North Korea reopens border hotline with South Korea
North Korean leader Kim Jong Un reopened a key cross-border communication channel with South Korea for the first time in nearly two years on Wednesday as the rivals explored the possibility of sitting down and talking after months of acrimony and fears of war.
The sudden signs of easing animosity, however, came as US President Donald Trump threatened Kim with nuclear war in response to his threat earlier this week.
In his New Year’s address on Monday, Kim said he was willing to send a delegation to next month’s Winter Olympics in South Korea. But he also said he has a “nuclear button” on his desk and that all US territory is within striking distance of his nuclear weapons, comments Trump latched onto on Tuesday when he boasted of a bigger and more powerful “nuclear button” than Kim’s.
The recent softening of contact between the rival Koreas may show a shared interest in improved ties, but there’s no guarantee tensions will ease. There have been repeated attempts in recent years by the rivals to talk, but even when they do meet, the efforts often end in recriminations and stalemate.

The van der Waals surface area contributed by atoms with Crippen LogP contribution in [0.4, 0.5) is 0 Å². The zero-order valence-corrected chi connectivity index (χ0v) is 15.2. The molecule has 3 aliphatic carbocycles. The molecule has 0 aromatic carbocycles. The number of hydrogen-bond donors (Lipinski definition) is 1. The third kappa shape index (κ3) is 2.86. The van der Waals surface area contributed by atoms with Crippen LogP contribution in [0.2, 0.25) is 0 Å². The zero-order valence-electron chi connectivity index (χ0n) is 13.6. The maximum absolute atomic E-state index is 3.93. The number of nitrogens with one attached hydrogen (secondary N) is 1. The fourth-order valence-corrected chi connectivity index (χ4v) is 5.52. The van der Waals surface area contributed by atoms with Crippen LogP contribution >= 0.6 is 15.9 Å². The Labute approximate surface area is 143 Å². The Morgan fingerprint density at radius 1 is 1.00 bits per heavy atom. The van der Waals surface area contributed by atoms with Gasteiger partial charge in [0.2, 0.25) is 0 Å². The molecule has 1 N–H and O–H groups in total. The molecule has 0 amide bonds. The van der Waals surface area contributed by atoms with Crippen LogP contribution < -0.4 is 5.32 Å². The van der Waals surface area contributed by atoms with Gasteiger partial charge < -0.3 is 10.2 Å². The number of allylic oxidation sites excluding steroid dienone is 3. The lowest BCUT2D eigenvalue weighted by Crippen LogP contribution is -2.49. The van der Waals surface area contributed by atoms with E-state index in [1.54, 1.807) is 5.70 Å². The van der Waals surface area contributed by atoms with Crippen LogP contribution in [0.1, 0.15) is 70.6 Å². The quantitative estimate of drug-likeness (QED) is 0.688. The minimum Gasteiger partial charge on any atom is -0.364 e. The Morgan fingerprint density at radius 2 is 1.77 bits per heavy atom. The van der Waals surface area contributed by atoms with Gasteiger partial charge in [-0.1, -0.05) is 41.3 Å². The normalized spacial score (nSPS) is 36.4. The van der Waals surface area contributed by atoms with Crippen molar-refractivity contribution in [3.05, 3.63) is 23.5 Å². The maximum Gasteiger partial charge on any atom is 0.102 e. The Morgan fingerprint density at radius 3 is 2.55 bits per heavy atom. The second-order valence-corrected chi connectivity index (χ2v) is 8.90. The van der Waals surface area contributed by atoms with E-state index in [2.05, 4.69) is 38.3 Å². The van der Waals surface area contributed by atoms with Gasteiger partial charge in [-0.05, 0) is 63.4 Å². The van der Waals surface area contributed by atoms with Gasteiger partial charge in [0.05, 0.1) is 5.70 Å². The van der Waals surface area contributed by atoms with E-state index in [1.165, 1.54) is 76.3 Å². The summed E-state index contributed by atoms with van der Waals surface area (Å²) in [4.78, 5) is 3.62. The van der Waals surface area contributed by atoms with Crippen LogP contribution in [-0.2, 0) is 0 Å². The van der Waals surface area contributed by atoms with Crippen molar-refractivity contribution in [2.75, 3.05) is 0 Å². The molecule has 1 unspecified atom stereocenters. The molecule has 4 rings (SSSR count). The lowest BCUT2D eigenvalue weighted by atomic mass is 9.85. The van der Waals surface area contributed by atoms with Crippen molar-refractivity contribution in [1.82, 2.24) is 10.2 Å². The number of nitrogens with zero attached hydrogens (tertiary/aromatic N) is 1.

Kim’s latest announcement, which was read by a senior Pyongyang official on state TV, followed a South Korean offer on Tuesday of high-level talks with North Korea to find ways to cooperate on next month’s Winter Olympics in the South and discuss other inter-Korean issues.
Ri Son Gwon, chairman of the state-run Committee for the Peaceful Reunification, cited Kim as welcoming South Korea’s overture and ordering officials to reopen a communication channel at the border village of Panmunjom.
Ri also quoted Kim as ordering officials to promptly take substantial measures with South Korea out of a “sincere stand and honest attitude,” according to the North’s state TV and news agency.
South Korea quickly welcomed Kim’s decision and later confirmed that the two Koreas began preliminary contacts on the channel. During their 20-minute communication, liaison officials of the two Koreas exchanged their names and examined their communication lines to make sure they were working, according to Seoul’s Unification Ministry.